A major factor in raising a happy, well-adjusted pup is providing opportunities for dog socialization during the first few months of life. According to the Humane Society, from about three weeks of age until 16 to 20 weeks is the optimum window of learning in a dog’s life. Pups can be exposed to a wide variety of stimuli during this period without becoming fearful.

Your pup’s first months will shape their personality for life, including how they react to other dogs, people, and environments. Carefully introducing your pup early on to these new experiences can lead to a well-adjusted, even-tempered, and friendly dog.

Nutrition, guidance, care-

we got you.
Find a PUPPO nutrition plan that takes care of your pups body and brain, at all stages of life.

Take baby steps

Pups can easily get overwhelmed if there’s a lot going on around them. Avoid this by starting out small with baby pup steps. For instance, begin dog socialization with a walk around the neighborhood. Let your pup absorb their surroundings as you go. Once your puppy is accustomed to walking around the block, try another safe outing.

Expose your pup to different environments and people

Once your pup has completed vaccinations and your veterinarian gives the okay, the more places, people, and other dogs you can introduce your pup to, the more socialized they will be.

Keep your pup entertained by introducing your furry friend to a wide variety of experiences. 

Here are a few fun field trip ideas:

  • Pet store
  • Hardware store (like Home Depot, which allows dogs)
  • Public park
  • Bodies of water and large fountains
  • Vehicle ride
  • Outdoor cafe/restaurant
  • Train station
  • Laundromat

Early on, be wary of off-leash dog parks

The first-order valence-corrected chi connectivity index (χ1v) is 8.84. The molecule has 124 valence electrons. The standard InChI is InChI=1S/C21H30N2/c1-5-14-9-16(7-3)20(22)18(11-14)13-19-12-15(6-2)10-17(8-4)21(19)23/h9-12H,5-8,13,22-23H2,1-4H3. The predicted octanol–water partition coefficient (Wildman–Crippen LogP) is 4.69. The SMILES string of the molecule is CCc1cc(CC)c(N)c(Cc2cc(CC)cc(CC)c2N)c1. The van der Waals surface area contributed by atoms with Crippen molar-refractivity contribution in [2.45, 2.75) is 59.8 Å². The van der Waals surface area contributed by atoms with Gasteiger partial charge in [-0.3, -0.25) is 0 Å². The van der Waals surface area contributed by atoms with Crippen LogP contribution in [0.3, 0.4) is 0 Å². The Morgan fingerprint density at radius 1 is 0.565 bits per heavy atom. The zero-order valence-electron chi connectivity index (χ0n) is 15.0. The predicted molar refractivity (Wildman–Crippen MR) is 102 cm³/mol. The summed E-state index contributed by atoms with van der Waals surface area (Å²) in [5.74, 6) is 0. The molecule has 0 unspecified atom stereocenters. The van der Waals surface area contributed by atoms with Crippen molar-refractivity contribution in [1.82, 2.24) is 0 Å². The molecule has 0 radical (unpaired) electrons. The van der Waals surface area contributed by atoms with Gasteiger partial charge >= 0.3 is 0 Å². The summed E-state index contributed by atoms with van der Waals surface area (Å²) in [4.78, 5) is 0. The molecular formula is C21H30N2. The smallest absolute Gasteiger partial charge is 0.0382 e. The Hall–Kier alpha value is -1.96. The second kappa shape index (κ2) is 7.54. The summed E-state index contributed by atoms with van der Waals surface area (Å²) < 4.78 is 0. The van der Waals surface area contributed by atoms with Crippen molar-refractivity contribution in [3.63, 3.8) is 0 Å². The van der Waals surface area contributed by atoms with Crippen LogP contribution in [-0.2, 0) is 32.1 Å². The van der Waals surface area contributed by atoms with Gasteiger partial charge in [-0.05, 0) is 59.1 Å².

Use caution at off-leash dog parks, at least at first. Your pup is still young and not yet accustomed to interacting with other dogs. This is especially the case with larger, more aggressive dogs. Until your dog has had a good deal of socializing and is fully vaccinated, for their safety, avoid letting them roam free in off-leash dog parks.

Pay attention to your dog’s cues

Pups will tell you a great deal about how they feel through their actions. For instance, if your pup seems skittish when you get to the park, be patient and don’t push it. A couple of telltale signs of discomfort and fear include panting, tucked tails, crouching, or laid-back ears. 

Once your pup is playing with other dogs, keep in mind that things may seem to get rough. Puppies play with their mouths, so there may be a lot of growling, baring teeth, and even some nipping.

If your pup isn’t making frightened or hurt noises or yelping, the play is likely fine. However, if you are unsure if the play between your dog and another is consensual, try the consent test. This is advised if one dog is bigger or more aggressive. Pull the dogs apart and see if the smaller or less aggressive dog goes back for more play. If the dog returns, let the games continue. If the dog doesn’t want to resume, keep them apart.

Sign your pup up for training classes

Puppy training classes can build confidence and comfort for your pup. Enrolling in puppy classes offers the opportunity for your dog to strengthen the human-animal bond. Your pup will also get the chance to socialize with other puppies.

Once your dog has started vaccinations and the vet gives the okay, enroll your dog in puppy classes. They’ll learn to understand basic commands while also being exposed to other dogs and people. Such classes are run by skilled dog trainers who will ensure that you and your pup remain safe while socializing.

Make socialization a positive experience

The more positive your pup’s experience with socializing, the more apt they’ll be to turn into a happy and well-adjusted adult dog.

During socializing, make sure to give your pup treats and praise. This will cause them to associate each new environment and experience with something positive. The treats are your rewards to your pup for being brave and socializing.

Also, ensure that you remain positive--dogs read our emotions. If you’re tense or worried, your dog will pick up on your fear and mirror it. You want to stay upbeat so that your dog mirrors self-confidence and enjoyment. 

Dog socialization takes a lot of energy for your pup. When it’s time to refuel, Puppo’s Puppy Nutrition Plan is designed with the nutritional needs of your growing pup in mind.

Puppo meets the needs of a variety of pups at different stages